May 28, 2022

Don't @ Me

Attention conservation notice: Rationalizing my gut-level dislike of a social medium as Objectively Correct. First drafted in mid-2017, left to rest in my drafts folder because, while sincere, it feels a bit mean. Posted now because I found myself re-writing the next-to-last paragraph.

If, as Leibniz has prophesied, libraries one day become cities, there will still be dark and dismal streets and alleyways as there are now. --- Lichtenberg
I mentioned, some years ago, that in response to reader requests I have a Twitter account. I use this only for announcing new posts here. Messages sent to it will go unread; attempts to communicate through it will be fruitless.

I have, nonetheless, put some time over the years into observing Twitter; I wish I had it back again. There are, so far I can see, only four good uses for Twitter:

  1. Announcements of actual, substantive posts, resources or discussions elsewhere. (But we have e-mail and RSS already.)
  2. Announcing off-line events, details given elsewhere.
  3. Snapshots of cute animals, pretty landscapes, children's birthday parties, and the like.
  4. Jokes.

For everything else, well, if someone had deliberately tried to combine the worst features of comments sections and Usenet, they could hardly have done better --- except by first imposing silly length restrictions, followed by kludged-on threads that make Usenet seem a model of clear organization, plus of course an interface that channels people towards the outrage (or main character) of the moment.

I don't know whether it makes people unhappy and angry, or whether only unhappy, angry people persist in using it, but I am not joking when I say that we would all be better off if it disappeared immediately.

--- One of my long-held semi-crank notions is this: all online communication, being through writing, reproduces the social dynamics of literary communities, especially print-literary communities. This law holds independent of the educational level or even intellectual seriousness of the participants. Thus flame-wars, sock-puppets, selective quotation, trawling through the archive for discreditable episodes, "the lurkers support me in e-mail", creating isolated fora to incubate increasingly weird ideas, recycling from supposedly-authoritative source texts long after they're debunked (if they were ever bunked in the first place), spastic attention cascades in which "all fandom was plunged into war", etc., escape from the pages of the little magazines (such as the Philosophical Transactions of the Royal Society), to become part of everyone's life. Twitter has raised this to a new level of awfulness, by making it very hard to actually contribute anything of value, or, having done so, for others to find it and build on it, while still preserving the affordances for weirdness, meanness, and spasm-proneness.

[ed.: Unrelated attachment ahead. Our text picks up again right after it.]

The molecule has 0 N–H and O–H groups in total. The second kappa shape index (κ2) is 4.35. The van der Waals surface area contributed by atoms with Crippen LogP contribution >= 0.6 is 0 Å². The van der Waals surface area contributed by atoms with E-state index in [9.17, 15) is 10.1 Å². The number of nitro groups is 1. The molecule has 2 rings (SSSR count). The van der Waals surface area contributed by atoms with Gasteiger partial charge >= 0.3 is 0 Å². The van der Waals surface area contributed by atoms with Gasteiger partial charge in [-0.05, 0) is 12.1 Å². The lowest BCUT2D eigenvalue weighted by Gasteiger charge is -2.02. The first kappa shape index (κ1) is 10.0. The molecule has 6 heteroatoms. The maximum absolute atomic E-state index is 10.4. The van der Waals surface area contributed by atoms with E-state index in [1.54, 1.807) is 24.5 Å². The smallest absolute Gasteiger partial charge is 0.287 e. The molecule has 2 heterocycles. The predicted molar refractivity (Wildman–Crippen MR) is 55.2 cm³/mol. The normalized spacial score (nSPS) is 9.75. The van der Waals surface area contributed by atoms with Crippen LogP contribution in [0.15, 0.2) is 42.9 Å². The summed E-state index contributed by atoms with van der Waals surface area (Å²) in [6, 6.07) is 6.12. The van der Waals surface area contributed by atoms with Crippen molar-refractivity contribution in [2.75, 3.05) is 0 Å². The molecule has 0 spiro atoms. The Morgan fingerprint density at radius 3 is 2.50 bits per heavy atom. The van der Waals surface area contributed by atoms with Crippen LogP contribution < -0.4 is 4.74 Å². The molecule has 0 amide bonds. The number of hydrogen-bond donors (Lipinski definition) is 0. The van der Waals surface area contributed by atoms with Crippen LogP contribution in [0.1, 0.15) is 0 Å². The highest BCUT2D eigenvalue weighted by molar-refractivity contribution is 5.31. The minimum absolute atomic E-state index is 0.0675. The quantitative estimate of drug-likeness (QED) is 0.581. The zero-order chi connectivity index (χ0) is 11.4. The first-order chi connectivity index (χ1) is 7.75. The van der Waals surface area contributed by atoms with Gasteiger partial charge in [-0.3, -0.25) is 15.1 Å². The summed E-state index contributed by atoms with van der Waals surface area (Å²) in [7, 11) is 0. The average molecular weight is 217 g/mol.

That is my opinion; and it is further my opinion that you people should get off my lawn.

Update, 28 May 2022, further to the theme, in no particular order:

*: Some comments on Frost's review, without having read the book being reviewed. (1) I am, unsurprisingly, extremely sympathetic to the position that hashtag activism is basically futile. (If the authors really neglect Tufekci's empirical and theoretical work as much as Frost says they do, it's pretty damning.) (2) Not examining right-wing hashtag activism seems like an obvious analytical flaw. (Even if your primary interest is in left-wing movements, the comparisons are essential.) (3) It's true that Twitter isn't accountable to its users, or to the people-as-represented-by-government, but Frost for her part never makes clear which of the flaws she identifies would be remedied by such accountability. (4) Doing something about the opioid epidemic by tinkering with drug policy seems a hell of a lot more practical to me that doing something about it by overthrowing American capitalism, or even reversing the trends in inequality over the last half-century. (I would like to see those trends reversed.) ^

Actually, "Dr. Internet" Is the Name of the Monsters' Creator; Linkage; Modest Proposals; The Collective Use and Evolution of Concepts

Posted at May 28, 2022 12:56 | permanent link

Three-Toed Sloth